Magnesium plays a fundamental role in a myriad of processes in the body, yet as many as 35% of us are deficient. What should you know?
Magnesium is important for the functioning of every organ in the body, especially the muscles, kidneys and heart. The human body contains about 20g to 28g of magnesium, of which approximately 60% is found in bone, 26% in muscle and the remainder in soft tissues and body fluids.
As the second most abundant element inside human cells, magnesium plays a vital role in over 300 biochemical reactions in the body. It helps to maintain normal nerve and muscle function, controls blood glucose levels and stabilises blood pressure. Magnesium is also involved in the formation of protein and fatty acids, and helps to regulate other essential nutrients in the body such as calcium, vitamin D, potassium and zinc.
Without sufficient amounts of magnesium in the diet, the immune system doesn’t get the support it needs. Low intakes of dietary magnesium have also been associated with chronic diseases such as hypertension, cardiovascular disease, osteoporosis and diabetes.
Considering how crucial this mineral is for life, how sure are you that you’re getting enough of it? Registered dieticians Ashleigh Smith and Jae Braun tell us more about this often-overlooked mineral deficiency.
What causes magnesium deficiency?
Magnesium deficiency is the result of an inadequate dietary intake or impaired absorption of magnesium – often as a result of a medical condition.
The following have all been known to deplete levels of magnesium:
• Gastrointestinal disorders, including viruses causing diarrhoea/vomiting
• Irritable bowel syndrome (IBS)
• Ulcerative colitis07
• Coeliac disease
• Metabolic syndrome
• Liver disease
• Kidney disease
Heavy menstrual cycles, prolonged physical or psychological stress, and ageing can also reduce magnesium levels.
According to an article published by the Australian Traditional Medicine Society, magnesium deficiency is the most widespread, with deficiencies affecting approximately 35% of the population.
Signs of magnesium deficiency
Magnesium deficiency is often misdiagnosed as it doesn’t show up in a simple blood test. As a result, many people are magnesium deficient without even knowing it.
But even though a magnesium deficiency can’t always be seen right off the bat, there can be signs and symptoms, including:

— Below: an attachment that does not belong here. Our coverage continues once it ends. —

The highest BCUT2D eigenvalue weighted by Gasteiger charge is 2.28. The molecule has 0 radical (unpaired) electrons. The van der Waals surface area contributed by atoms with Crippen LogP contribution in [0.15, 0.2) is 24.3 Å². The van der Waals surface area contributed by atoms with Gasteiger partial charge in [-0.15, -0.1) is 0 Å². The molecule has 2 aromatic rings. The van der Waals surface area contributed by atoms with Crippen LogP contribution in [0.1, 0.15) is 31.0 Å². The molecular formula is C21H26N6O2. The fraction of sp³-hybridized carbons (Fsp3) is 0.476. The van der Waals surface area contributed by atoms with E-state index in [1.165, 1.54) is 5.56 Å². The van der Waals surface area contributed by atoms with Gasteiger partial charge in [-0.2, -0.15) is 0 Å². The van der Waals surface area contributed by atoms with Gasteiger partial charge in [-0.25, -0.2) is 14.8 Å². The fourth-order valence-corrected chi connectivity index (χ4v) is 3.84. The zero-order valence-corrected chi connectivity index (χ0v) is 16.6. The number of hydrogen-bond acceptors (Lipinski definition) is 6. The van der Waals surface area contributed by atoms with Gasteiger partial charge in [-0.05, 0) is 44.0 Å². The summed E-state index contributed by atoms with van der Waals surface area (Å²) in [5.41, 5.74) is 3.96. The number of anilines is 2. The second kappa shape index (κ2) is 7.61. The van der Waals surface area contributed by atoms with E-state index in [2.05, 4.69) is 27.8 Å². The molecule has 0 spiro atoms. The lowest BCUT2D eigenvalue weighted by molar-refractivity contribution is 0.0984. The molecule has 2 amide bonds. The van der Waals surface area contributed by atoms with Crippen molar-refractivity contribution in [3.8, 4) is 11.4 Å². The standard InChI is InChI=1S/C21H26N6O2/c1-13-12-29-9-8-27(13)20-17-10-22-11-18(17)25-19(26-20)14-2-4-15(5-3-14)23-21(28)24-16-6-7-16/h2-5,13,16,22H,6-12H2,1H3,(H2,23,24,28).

• Muscle spasms and cramps
• Irregular heartbeat
• Nausea and vomiting
• Loss of appetite
• Sleep disorders
• Impaired cognitive function (memory loss and confusion)
The problem is that many of these symptoms aren’t unique to magnesium deficiency, which makes it even more difficult to diagnose. For this reason, it’s best to consult with your doctor if you suspect you may have a deficiency. A magnesium blood test can be done.
Good sources of magnesium
Have you been diagnosed with a deficiency, or are you keen to up your magnesium levels – just in case?
The good news is that magnesium can be found in a variety of foods. A balanced diet containing dark-green leafy vegetables, unrefined whole grains, legumes, nuts and seeds will ensure you get your recommended daily dose. The RDA (recommended daily allowance) of magnesium is approximately 310mg for adult women and 420mg for adult men.
Rich sources of magnesium include spinach, wheat bran, beans, almonds and pumpkin seeds. Herbs such as coriander, sage, cumin, basil and dill also contain magnesium, and make great alternatives to salt and stock cubes. Other good sources of magnesium are fish, bananas and dark chocolate.
Just keep in mind that nuts, seeds and chocolate are high in energy and fat, which means these foods should only be eaten in small quantities.
Food and lifestyle habits to avoid
Overly-processed and refined foods are poor sources of magnesium. During the refining and processing of these foods, magnesium and other nutrients are removed. What’s more, these foods can also cause the body to excrete magnesium through the urine. Overconsumption of caffeinated drinks, such as coffee and tea, has shown to have a similar effect. The same happens when you overindulge in alcoholic beverages.
Drinking too many fizzy drinks can also interfere with how much magnesium is absorbed by your body. Soda contains phosphates, which are substances that bind with the magnesium inside your digestive tract, making it unavailable to your body. When you consume too many of these cool drinks, magnesium is flushed out of your system. This ultimately increases your risk for a magnesium deficit.
To ensure you fulfil your magnesium needs and prevent magnesium deficiency, always choose whole-grain over refined foods, avoid foods high in sugar and salt, and be cautious of how much caffeine, alcohol and fizzy drinks you consume.
While magnesium can be found in most of the unprocessed, whole foods we eat, nutritionists still believe many of us don’t get enough of the mineral in our diets.
Supplementation is a good option. But remember that food sources of magnesium are more easily absorbed. If you’re concerned about your magnesium intake, first try to add more magnesium-rich foods to your diet before going the supplementation route.
If you have questions about magnesium deficiency, or if you’re considering magnesium supplementation, it’s also best to first talk to a registered dietician or doctor.